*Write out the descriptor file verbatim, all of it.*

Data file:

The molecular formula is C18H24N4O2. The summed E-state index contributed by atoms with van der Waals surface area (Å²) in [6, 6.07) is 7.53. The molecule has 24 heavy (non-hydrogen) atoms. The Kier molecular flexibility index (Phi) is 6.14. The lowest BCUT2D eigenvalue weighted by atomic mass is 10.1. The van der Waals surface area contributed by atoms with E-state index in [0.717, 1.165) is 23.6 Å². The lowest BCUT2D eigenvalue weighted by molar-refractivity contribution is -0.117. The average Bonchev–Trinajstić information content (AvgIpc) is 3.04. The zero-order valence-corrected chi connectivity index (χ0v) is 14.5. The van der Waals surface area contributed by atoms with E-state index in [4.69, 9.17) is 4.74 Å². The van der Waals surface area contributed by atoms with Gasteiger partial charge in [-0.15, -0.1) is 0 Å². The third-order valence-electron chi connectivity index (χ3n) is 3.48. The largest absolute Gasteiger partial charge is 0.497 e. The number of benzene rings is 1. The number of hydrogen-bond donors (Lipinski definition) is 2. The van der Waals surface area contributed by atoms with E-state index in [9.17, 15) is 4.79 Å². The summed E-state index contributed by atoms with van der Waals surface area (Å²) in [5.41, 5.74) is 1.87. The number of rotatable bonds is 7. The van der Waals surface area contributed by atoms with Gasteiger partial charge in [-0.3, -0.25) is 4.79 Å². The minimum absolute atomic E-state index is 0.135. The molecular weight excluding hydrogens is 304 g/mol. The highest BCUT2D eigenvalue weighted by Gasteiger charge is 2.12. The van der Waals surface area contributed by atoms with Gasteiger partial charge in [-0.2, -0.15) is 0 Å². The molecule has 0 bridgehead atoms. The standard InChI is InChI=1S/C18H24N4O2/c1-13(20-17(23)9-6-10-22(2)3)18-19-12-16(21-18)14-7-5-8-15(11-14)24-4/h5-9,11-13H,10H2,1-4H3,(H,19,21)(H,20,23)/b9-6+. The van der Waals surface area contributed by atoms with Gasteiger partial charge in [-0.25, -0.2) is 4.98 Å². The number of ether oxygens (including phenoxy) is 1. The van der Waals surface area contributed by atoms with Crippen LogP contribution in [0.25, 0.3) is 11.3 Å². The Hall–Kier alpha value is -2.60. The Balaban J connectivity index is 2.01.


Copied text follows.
The molecular formula is C18H24N4O2. The summed E-state index contributed by atoms with van der Waals surface area (Å²) in [6, 6.07) is 7.53. The molecule has 24 heavy (non-hydrogen) atoms. The Kier molecular flexibility index (Phi) is 6.14. The lowest BCUT2D eigenvalue weighted by atomic mass is 10.1. The van der Waals surface area contributed by atoms with E-state index in [0.717, 1.165) is 23.6 Å². The lowest BCUT2D eigenvalue weighted by molar-refractivity contribution is -0.117. The average Bonchev–Trinajstić information content (AvgIpc) is 3.04. The zero-order valence-corrected chi connectivity index (χ0v) is 14.5. The van der Waals surface area contributed by atoms with E-state index in [4.69, 9.17) is 4.74 Å². The van der Waals surface area contributed by atoms with Gasteiger partial charge in [-0.15, -0.1) is 0 Å². The third-order valence-electron chi connectivity index (χ3n) is 3.48. The largest absolute Gasteiger partial charge is 0.497 e. The number of benzene rings is 1. The number of hydrogen-bond donors (Lipinski definition) is 2. The van der Waals surface area contributed by atoms with E-state index in [9.17, 15) is 4.79 Å². The summed E-state index contributed by atoms with van der Waals surface area (Å²) in [5.41, 5.74) is 1.87. The number of rotatable bonds is 7. The van der Waals surface area contributed by atoms with Gasteiger partial charge in [-0.3, -0.25) is 4.79 Å². The minimum absolute atomic E-state index is 0.135. The molecular weight excluding hydrogens is 304 g/mol. The highest BCUT2D eigenvalue weighted by Gasteiger charge is 2.12. The van der Waals surface area contributed by atoms with Gasteiger partial charge in [-0.2, -0.15) is 0 Å². The molecule has 0 bridgehead atoms. The standard InChI is InChI=1S/C18H24N4O2/c1-13(20-17(23)9-6-10-22(2)3)18-19-12-16(21-18)14-7-5-8-15(11-14)24-4/h5-9,11-13H,10H2,1-4H3,(H,19,21)(H,20,23)/b9-6+. The van der Waals surface area contributed by atoms with Gasteiger partial charge in [-0.25, -0.2) is 4.98 Å². The number of ether oxygens (including phenoxy) is 1. The van der Waals surface area contributed by atoms with Crippen LogP contribution in [0.25, 0.3) is 11.3 Å². The Hall–Kier alpha value is -2.60. The Balaban J connectivity index is 2.01.